November 5, 2001

Selling Linux: IBM's Susan DeKeukelaere

Author: JT Smith

- by Robin "Roblimo" Miller -
Susan DeKeukelaere, IBM's program director for zSeries Marketing, doesn't seem to think it's hard to "sell" Linux to corporate honchos, at least in the mainframe marketplace she covers. "We sample the existing 390 customers periodically," she says, "and over 65 percent are expressing interest in Linux."Susan says IBM's mainframe-level customers are interested in solving business problems; they're trying to contain IT costs, improve time to market for their products, build Web applications, improve their supply chains, and that sort of thing. At Susan's level, "selling Linux" is not operating system advocacy, and the people "buying Linux" are buying Linux-based solutions because the numbers say they should. They are not "supporting Linux" because they think Penguins are cute or because they have any particular feelings one way or the other about the GPL.

Indeed, Susan says the questions she gets asked are along the lines of, "What [Linux] applications are available today?" And to the kind of people who buy a mainframe so that they can consolidate services like file and print servers, firewalls, DNS, Web servers and such on one big, ultra-reliable machine instead of maintaining hundreds of smaller ones, the answer is "plenty."

Many IBM customers ask about support more than anything else. Susan says, "They want to know if they're going to have a supported distribution." Currently, IBM works with TurboLinux and SuSE on 390-level hardware, and, she adds, IBM is "... also working with Red Hat but they don't have their [390] product in the marketplace yet." And there are also all those IBM business partners out there, all over the world, a growing number of whom sell Linux-based support services, plus IBM's own service plans.

Even though Microsoft loves to point out that there are many more MCSEs and other people familiar with their products than there are Unix or Linux gurus, Susan says the growing availability of Linux-trained sysadmins is a major sales point for her customers. She says, "Students are starting to come out of universities with a wealth of Linux skills," and expects the number of Linux-knowledgeable workers to increase in the future, because "universities are excited about Linux."

The fact that a command line-skilled administrator may demand a higher salary than a minimally-trained "point-and-click" Windows networking person did not even enter the conversation. IBM's z-series customers cannot afford to nickle-and-dime on a salary or two when it comes to a complex and expensive computer at the heart of their companies. And many of these companies already have Unix/Linux people on board. Susan says it is common for 390 buyers to have "almost every operating system" running at one place or another in their operation.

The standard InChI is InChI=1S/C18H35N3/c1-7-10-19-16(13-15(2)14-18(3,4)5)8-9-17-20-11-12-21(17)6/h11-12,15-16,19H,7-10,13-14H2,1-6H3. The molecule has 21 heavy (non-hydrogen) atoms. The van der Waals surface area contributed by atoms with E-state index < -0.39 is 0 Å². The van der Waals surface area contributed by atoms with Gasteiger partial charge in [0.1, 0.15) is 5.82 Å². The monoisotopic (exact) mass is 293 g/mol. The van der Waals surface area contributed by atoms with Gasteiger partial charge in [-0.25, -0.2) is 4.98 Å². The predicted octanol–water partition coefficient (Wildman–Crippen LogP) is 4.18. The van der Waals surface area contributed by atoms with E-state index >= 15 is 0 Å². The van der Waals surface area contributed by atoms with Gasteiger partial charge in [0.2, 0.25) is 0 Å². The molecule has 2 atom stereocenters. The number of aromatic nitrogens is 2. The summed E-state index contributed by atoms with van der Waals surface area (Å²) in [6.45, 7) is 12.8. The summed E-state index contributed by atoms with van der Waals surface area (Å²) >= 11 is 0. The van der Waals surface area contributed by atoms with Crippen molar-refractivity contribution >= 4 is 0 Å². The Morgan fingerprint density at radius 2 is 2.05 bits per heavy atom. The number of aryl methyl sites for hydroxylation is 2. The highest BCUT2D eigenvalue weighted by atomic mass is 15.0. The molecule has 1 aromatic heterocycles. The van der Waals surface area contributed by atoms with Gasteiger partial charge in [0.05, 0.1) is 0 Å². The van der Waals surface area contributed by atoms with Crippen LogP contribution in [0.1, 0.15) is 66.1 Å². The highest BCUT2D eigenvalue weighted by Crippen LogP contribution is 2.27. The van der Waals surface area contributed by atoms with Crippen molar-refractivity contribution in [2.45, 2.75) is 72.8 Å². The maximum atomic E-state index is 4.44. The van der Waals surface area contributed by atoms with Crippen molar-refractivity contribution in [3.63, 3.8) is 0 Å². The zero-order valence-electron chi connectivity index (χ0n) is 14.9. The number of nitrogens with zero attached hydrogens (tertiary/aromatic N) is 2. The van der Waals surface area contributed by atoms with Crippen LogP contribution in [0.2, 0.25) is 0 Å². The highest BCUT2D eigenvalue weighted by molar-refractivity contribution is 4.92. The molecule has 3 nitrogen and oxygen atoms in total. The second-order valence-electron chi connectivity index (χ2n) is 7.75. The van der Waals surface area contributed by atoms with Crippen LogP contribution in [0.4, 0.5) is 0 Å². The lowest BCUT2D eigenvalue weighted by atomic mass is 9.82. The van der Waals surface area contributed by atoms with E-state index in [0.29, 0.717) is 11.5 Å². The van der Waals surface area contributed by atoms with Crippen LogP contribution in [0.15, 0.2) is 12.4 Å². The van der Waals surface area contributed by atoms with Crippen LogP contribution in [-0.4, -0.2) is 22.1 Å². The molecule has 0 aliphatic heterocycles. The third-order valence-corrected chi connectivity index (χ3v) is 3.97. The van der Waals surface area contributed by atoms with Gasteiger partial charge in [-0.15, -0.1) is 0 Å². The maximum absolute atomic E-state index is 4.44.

One thing Susan and her coworkers have that helps them sell Linux-based S/390 solutions (remember, IBM sells solutions, not an operating system per se) is solid written marketing material, like the white papers featured on this page, and when they talk about more university students coming out with knowledge of both Linux and the S/390, they can point to this page to show they're putting their money where their mouth is.

Another major advantage held by IBM, although Susan didn't mention it, is the old "nobody ever got fired for buying IBM" industry dictum that has been partially replaced by "nobody ever got fired for buying Microsoft." If IBM is pushing Linux at the enterprise level, and Microsoft is pushing Windows 2000 (or XP professional), which one wins the "safest choice" contest? It is possible that IBM + Linux gets the high score. There's a lot of grey hair in the top ranks of the world's largest companies, and these oldsters (by IT industry standards) have been bombarded with "IBM is the industry standard" propaganda, in some cases, since before Bill Gates was born.

But the key here, even beyond IBM's world-class branding and marketing material, is their solutions-based marketing approach. Linux is not a special thing, held up as having any special mystique. To IBM's "big iron" marketers, it is just one of many tools offered to customers that can help them run their businesses more efficiently.

Should more people selling Linux-based products and services use this methodology? Is it time for Linux to stop being an "upstart" operating system and become part of the mainstream at all corporate IT levels? Isn't it about time that Linux became a standard part of all systems packagers' and VARs' (Value Added Resellers') everyday toolkits, even those whose primary concentration is still Windows-based solutions?


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